Sunday, 9 August 2009


Crack, pop, fireworks
Living in a microwave
In popcorn season

an original

Saturday, 8 August 2009

Musing Over A Cup

Indian chai
in plain white mug
neutral- the nutmeg and milk
spice belied in flavour
not colour.

Spicy or sweet
made hot or cold
yet both have this in common
and free from any charge-

An original.


That primal smell of salt, seaweed, sand.
Of the dew between dark and dawn,
Creeks encased by damp trunks and boughs,
And prairie grasses drying in the high noon sun.

An original.

Tuesday, 7 July 2009

Instinctive Magic

An original.

Instinctive Magic

What a wonder are
Nature's graces
we humans find in
hidden places

When one is called by
the spirit of night
one is drawn there by
echoes of moonlight

Mystic soul without
summons and begins
connecting to the
pulsing life within

What a wonder are
Nature's graces
we humans find
in hidden places

Saturday, 6 June 2009

Pride and Prejudice and Zombies

Updated classics are usually not my thing. I don't read abridged copies and I rarely enjoy the movie more than I did the book. But I have to hand it to Seth Grahame-Smith; the addition of zombies, katanas and ninjas to Jane Austen's beloved novel was pure inspiration.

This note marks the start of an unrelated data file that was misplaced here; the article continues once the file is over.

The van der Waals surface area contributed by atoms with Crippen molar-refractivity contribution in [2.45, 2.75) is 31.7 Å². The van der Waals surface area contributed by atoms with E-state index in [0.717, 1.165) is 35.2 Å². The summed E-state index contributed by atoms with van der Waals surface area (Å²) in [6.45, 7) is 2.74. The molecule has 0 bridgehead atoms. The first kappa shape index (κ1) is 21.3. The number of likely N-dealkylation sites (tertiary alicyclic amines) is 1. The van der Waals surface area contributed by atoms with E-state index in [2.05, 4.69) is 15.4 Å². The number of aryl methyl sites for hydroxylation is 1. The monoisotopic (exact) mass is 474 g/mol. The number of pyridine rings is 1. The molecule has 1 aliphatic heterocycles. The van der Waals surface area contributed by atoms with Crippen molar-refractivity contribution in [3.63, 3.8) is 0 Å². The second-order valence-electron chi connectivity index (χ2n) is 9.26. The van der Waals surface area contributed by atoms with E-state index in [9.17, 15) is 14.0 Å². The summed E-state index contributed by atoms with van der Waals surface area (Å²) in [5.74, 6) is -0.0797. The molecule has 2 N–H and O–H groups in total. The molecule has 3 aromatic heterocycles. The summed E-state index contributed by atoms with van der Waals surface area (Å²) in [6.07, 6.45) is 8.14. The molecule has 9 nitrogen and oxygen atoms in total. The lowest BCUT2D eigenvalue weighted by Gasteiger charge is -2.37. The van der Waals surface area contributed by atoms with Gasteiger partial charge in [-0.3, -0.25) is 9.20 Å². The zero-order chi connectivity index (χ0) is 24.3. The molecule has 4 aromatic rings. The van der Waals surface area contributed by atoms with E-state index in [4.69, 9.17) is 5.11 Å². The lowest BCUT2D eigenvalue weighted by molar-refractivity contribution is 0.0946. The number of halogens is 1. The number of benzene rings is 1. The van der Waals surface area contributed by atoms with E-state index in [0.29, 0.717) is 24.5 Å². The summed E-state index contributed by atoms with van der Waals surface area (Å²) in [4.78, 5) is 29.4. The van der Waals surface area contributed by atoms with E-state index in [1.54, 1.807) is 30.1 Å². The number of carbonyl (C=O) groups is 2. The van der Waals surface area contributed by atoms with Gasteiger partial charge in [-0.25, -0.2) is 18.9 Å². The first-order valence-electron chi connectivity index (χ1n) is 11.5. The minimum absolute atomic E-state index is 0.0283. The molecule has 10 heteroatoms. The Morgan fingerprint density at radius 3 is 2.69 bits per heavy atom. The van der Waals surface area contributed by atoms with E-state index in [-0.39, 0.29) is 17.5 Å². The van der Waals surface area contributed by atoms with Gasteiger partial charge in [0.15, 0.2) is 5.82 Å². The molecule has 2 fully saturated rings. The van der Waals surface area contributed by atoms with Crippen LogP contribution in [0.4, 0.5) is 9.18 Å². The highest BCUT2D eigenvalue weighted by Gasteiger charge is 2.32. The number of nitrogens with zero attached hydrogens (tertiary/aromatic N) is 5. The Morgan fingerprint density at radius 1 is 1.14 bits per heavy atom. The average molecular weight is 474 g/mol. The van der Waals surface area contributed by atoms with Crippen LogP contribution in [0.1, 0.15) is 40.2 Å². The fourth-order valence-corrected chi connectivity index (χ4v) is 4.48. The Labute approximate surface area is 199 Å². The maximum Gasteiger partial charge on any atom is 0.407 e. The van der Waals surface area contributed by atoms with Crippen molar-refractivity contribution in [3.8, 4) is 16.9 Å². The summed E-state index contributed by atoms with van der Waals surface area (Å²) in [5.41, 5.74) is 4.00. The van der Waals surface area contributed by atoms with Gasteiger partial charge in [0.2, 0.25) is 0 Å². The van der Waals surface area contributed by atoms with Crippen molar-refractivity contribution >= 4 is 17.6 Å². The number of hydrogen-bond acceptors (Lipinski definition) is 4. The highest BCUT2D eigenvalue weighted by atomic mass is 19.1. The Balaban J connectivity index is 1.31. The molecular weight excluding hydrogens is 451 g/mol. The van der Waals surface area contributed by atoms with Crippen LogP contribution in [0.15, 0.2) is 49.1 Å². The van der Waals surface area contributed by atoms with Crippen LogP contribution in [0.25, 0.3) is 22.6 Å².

The plot changes very little, despite the revamp. This made a few of the scenes tedious, but this was no doubt due to an eagerness to get back to Grahame-Smith's renovations. What really makes this book read-worthy, however, is that Grahame-Smith manages to marry the traditional regency culture seamlessly to the Asian inspired sub-plot. It seems perfectly believable that Lady Catherine de Bourgh would travel to Japan to study combat under the masters. Charlotte's marriage to Collins suddenly seems reasonable when paired with an impending death by zombie bite and Darcy exacting his revenge on Wickham by breaking nearly every bone in his body seems not only justifiable, but perfect.
I can only hope that others find this rendition of the classic story as entertaining and well crafted as I did. Certainly I feel that boys and men, socially dictated as usually wanting nothing to do with the Edwardian romance, will be able to connect and enjoy the adaptation. I also wish that girls and women, many of whom I personally know to hate any variance from Austen's true vision, will also find this version acceptable and to their liking.
Austen may have written the perfect romance, but I have always been partial to a good parody. Nothing is above satire and Pride and Prejudice should not be an exception. Especially when the outcome is as delightful a read as Pride and Prejudice and Zombies.

Saturday, 12 January 2008

Extremely Loud and Incredibly Close

Last year for my birthday my roommate gave me a book. At first, it thrilled me. I love reading more than anything. However, after reading the description on the back, i became less than enthusiastic. The book revolved around a 9-year-olds ability to cope with his father's death in the 9/11 attacks. I was wary of this subject and how opinionated the plot line might be. So i put off reading it for over a year. However, I just recently pulled it off my shelves and decided to give it a go.